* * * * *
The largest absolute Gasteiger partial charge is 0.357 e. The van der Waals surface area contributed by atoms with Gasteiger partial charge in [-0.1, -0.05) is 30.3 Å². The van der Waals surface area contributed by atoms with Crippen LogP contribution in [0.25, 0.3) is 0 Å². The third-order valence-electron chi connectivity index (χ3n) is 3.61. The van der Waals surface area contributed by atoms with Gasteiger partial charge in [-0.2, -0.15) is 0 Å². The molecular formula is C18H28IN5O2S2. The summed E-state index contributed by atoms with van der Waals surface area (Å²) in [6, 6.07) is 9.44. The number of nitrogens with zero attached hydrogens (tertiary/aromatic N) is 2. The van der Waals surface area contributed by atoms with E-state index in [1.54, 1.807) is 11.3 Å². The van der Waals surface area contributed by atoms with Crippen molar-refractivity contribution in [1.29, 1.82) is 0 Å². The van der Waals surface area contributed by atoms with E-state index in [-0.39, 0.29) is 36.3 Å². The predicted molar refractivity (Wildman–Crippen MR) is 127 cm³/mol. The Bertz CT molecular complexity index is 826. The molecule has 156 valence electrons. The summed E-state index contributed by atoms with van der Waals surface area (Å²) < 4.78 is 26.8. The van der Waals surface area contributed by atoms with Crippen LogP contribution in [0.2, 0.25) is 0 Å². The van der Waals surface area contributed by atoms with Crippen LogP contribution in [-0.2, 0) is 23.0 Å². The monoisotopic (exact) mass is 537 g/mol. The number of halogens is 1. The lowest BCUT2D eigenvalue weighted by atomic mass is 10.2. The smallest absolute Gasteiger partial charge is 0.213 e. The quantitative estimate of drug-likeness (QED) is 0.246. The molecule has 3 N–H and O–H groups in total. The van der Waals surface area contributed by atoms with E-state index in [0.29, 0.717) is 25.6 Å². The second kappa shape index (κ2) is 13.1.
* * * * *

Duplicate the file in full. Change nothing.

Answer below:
The largest absolute Gasteiger partial charge is 0.357 e. The van der Waals surface area contributed by atoms with Gasteiger partial charge in [-0.1, -0.05) is 30.3 Å². The van der Waals surface area contributed by atoms with Crippen LogP contribution in [0.25, 0.3) is 0 Å². The third-order valence-electron chi connectivity index (χ3n) is 3.61. The van der Waals surface area contributed by atoms with Gasteiger partial charge in [-0.2, -0.15) is 0 Å². The molecular formula is C18H28IN5O2S2. The summed E-state index contributed by atoms with van der Waals surface area (Å²) in [6, 6.07) is 9.44. The number of nitrogens with zero attached hydrogens (tertiary/aromatic N) is 2. The van der Waals surface area contributed by atoms with E-state index in [1.54, 1.807) is 11.3 Å². The van der Waals surface area contributed by atoms with Crippen molar-refractivity contribution in [1.29, 1.82) is 0 Å². The van der Waals surface area contributed by atoms with E-state index in [-0.39, 0.29) is 36.3 Å². The predicted molar refractivity (Wildman–Crippen MR) is 127 cm³/mol. The Bertz CT molecular complexity index is 826. The molecule has 156 valence electrons. The summed E-state index contributed by atoms with van der Waals surface area (Å²) < 4.78 is 26.8. The van der Waals surface area contributed by atoms with Crippen LogP contribution in [0.2, 0.25) is 0 Å². The van der Waals surface area contributed by atoms with Crippen LogP contribution in [-0.2, 0) is 23.0 Å². The monoisotopic (exact) mass is 537 g/mol. The number of halogens is 1. The lowest BCUT2D eigenvalue weighted by atomic mass is 10.2. The smallest absolute Gasteiger partial charge is 0.213 e. The quantitative estimate of drug-likeness (QED) is 0.246. The molecule has 3 N–H and O–H groups in total. The van der Waals surface area contributed by atoms with E-state index in [0.29, 0.717) is 25.6 Å². The second kappa shape index (κ2) is 13.1.